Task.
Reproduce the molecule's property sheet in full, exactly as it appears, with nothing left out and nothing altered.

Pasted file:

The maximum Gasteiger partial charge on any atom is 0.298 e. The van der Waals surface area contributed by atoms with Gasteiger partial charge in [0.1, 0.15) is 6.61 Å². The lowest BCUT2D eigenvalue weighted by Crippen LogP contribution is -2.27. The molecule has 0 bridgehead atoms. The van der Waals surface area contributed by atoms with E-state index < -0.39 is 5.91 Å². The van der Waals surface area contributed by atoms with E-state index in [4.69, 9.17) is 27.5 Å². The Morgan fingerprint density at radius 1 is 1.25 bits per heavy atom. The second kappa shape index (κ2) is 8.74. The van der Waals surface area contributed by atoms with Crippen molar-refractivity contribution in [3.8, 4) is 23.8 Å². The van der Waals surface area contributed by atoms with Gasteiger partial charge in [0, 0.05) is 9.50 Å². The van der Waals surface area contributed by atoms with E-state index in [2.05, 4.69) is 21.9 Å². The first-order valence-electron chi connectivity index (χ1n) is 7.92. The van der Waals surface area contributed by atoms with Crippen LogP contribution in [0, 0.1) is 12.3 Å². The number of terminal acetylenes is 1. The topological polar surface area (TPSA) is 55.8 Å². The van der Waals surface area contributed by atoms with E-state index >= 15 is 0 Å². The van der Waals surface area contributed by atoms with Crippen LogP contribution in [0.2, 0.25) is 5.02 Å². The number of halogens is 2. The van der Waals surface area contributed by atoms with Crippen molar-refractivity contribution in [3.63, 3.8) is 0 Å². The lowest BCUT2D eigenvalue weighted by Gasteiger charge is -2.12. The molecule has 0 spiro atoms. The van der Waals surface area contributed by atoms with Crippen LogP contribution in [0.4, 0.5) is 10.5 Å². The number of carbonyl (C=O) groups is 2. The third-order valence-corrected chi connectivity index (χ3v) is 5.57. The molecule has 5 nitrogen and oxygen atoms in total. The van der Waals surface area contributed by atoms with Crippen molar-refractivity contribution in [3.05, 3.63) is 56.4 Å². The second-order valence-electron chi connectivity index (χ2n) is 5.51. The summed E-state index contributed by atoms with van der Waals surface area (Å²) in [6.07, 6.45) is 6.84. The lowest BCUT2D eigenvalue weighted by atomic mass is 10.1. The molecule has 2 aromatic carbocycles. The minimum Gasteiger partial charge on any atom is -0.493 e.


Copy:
The maximum Gasteiger partial charge on any atom is 0.298 e. The van der Waals surface area contributed by atoms with Gasteiger partial charge in [0.1, 0.15) is 6.61 Å². The lowest BCUT2D eigenvalue weighted by Crippen LogP contribution is -2.27. The molecule has 0 bridgehead atoms. The van der Waals surface area contributed by atoms with E-state index < -0.39 is 5.91 Å². The van der Waals surface area contributed by atoms with E-state index in [4.69, 9.17) is 27.5 Å². The Morgan fingerprint density at radius 1 is 1.25 bits per heavy atom. The second kappa shape index (κ2) is 8.74. The van der Waals surface area contributed by atoms with Crippen molar-refractivity contribution in [3.8, 4) is 23.8 Å². The van der Waals surface area contributed by atoms with Gasteiger partial charge in [0, 0.05) is 9.50 Å². The van der Waals surface area contributed by atoms with E-state index in [2.05, 4.69) is 21.9 Å². The first-order valence-electron chi connectivity index (χ1n) is 7.92. The van der Waals surface area contributed by atoms with Crippen LogP contribution in [0, 0.1) is 12.3 Å². The number of terminal acetylenes is 1. The topological polar surface area (TPSA) is 55.8 Å². The van der Waals surface area contributed by atoms with E-state index >= 15 is 0 Å². The van der Waals surface area contributed by atoms with Crippen LogP contribution in [0.2, 0.25) is 5.02 Å². The number of halogens is 2. The van der Waals surface area contributed by atoms with Crippen molar-refractivity contribution in [3.63, 3.8) is 0 Å². The lowest BCUT2D eigenvalue weighted by Gasteiger charge is -2.12. The molecule has 0 spiro atoms. The van der Waals surface area contributed by atoms with Crippen LogP contribution in [0.4, 0.5) is 10.5 Å². The number of carbonyl (C=O) groups is 2. The third-order valence-corrected chi connectivity index (χ3v) is 5.57. The molecule has 5 nitrogen and oxygen atoms in total. The van der Waals surface area contributed by atoms with Crippen molar-refractivity contribution in [3.05, 3.63) is 56.4 Å². The second-order valence-electron chi connectivity index (χ2n) is 5.51. The summed E-state index contributed by atoms with van der Waals surface area (Å²) in [6.07, 6.45) is 6.84. The lowest BCUT2D eigenvalue weighted by atomic mass is 10.1. The molecule has 2 aromatic carbocycles. The minimum Gasteiger partial charge on any atom is -0.493 e.